We should reject as slander any accusation that Socialist Alliance is “reformist” or a “halfway house for reformists”. It never was, and isn't  now.

Our political program was to be developed in the course of our collective experience in struggle, as it has, and one of the reasons why we initiated the draft Towards A Socialist Australia document was to summarise some of these programmatic developments.

First, I support Pip Hinman's proposals to amend the aims and objectives in our constitution to:

3.1 The aim of the Socialist Alliance is to replace the capitalist system with one in which the fundamental elements of the economy are socially owned and controlled and democratic systems of popular power established. Only these radical measures will enable us to deal with the economic, ecological and social crises of the 21st Century.

This formally commit the Socialist Alliance to a revolutionary socialist set of aims and objectives and I think this is what we need.

I also support the constitutional amendments proposed by Liam Flennady, Emma Bacon and Ben Peterson as well as those by Pip Hinman that seek to define the Socialist Alliance as an activist party that primarily campaigns though promoting independent mass mobilisations of the working class and other oppressed groups.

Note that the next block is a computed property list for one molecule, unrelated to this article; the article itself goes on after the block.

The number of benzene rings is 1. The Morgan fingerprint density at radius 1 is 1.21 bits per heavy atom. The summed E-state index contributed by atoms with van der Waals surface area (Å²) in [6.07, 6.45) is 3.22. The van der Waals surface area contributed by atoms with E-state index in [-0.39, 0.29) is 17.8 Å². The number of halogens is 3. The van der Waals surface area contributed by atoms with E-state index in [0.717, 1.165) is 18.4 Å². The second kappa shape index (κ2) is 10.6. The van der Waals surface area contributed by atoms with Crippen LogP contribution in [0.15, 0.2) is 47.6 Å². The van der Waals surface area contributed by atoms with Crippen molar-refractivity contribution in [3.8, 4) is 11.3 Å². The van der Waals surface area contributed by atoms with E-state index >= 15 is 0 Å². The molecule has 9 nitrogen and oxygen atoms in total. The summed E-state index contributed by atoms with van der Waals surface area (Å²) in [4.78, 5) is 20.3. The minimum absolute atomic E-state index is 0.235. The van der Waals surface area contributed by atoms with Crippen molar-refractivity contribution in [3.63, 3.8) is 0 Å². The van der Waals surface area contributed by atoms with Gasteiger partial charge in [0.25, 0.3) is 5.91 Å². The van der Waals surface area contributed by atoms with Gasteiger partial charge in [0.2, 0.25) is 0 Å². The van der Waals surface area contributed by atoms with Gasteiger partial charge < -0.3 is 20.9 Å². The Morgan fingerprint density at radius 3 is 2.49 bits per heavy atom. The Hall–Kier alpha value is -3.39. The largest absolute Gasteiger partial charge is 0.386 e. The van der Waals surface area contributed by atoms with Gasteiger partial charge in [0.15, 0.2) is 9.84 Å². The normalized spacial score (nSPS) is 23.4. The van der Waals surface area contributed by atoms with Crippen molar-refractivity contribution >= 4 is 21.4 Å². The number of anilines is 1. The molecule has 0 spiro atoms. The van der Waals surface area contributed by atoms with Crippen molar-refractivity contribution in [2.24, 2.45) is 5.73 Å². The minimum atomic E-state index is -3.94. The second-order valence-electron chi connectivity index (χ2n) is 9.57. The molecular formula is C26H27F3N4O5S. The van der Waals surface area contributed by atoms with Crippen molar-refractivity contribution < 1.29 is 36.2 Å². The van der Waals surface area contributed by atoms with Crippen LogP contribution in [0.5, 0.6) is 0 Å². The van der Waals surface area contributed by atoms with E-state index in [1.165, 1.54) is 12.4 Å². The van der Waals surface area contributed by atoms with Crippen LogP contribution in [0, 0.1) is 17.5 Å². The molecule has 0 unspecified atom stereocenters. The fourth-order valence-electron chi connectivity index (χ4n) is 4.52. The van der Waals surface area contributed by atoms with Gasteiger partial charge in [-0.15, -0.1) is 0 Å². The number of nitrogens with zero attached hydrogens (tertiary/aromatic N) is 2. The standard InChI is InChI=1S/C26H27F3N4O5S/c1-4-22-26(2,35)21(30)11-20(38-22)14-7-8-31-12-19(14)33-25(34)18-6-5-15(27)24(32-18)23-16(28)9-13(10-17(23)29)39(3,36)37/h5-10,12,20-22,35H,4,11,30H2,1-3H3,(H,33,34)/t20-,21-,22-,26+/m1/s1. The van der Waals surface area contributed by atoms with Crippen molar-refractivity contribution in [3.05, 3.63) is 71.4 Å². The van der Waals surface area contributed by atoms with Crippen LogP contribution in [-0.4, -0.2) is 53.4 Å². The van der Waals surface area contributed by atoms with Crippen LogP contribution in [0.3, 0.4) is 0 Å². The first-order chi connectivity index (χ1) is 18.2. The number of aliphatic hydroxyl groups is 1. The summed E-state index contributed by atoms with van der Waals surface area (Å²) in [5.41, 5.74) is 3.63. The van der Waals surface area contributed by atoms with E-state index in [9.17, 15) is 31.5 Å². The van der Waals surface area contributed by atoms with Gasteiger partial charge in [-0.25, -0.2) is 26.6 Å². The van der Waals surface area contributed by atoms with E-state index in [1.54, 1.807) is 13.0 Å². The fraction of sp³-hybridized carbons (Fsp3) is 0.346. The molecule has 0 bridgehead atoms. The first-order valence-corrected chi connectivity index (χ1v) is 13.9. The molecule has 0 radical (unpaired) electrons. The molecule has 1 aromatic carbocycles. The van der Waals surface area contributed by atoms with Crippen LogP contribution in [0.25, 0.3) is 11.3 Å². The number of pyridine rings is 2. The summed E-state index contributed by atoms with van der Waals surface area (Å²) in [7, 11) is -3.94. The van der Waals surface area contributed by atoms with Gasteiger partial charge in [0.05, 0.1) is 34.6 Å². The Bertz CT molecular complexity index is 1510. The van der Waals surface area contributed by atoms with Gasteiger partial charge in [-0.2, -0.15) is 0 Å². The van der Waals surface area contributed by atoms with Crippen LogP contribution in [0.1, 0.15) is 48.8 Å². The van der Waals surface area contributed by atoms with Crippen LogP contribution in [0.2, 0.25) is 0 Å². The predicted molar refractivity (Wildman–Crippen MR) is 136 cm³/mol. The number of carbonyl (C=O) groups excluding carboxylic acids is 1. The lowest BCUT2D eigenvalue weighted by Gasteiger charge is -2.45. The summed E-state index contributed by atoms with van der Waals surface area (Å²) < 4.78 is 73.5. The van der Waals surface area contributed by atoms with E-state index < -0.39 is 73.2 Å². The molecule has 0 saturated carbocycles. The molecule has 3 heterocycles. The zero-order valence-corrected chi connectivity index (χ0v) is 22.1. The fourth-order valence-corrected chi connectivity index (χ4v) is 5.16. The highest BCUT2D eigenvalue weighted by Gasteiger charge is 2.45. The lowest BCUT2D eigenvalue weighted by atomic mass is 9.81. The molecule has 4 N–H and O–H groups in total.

I further agree with the various posts that say that say we should include in Towards A Socialist Australia an explicit statement that we are for socialist revolution, but would I would argue that we have a way to go in explaining, in popular and accessible language, what we mean by this.

Here our guide is not just what we (or others in the left) understand, or want, but also where the consciousness of broader layers moving into struggle against the capitalist system is at.

A paradox of the time we live in is that while the working class is weak and weighed down by  pro-capitalist and often corrupt leaderships of the trade unions (and other institutions) many people are coming to see that the continuing rule of all aspects of our lives by the billionaires and their agents is totally unsustainable on social justice and ecological grounds. Indeed, our very survival is being risked just so that the super rich can keep making their obscene profits.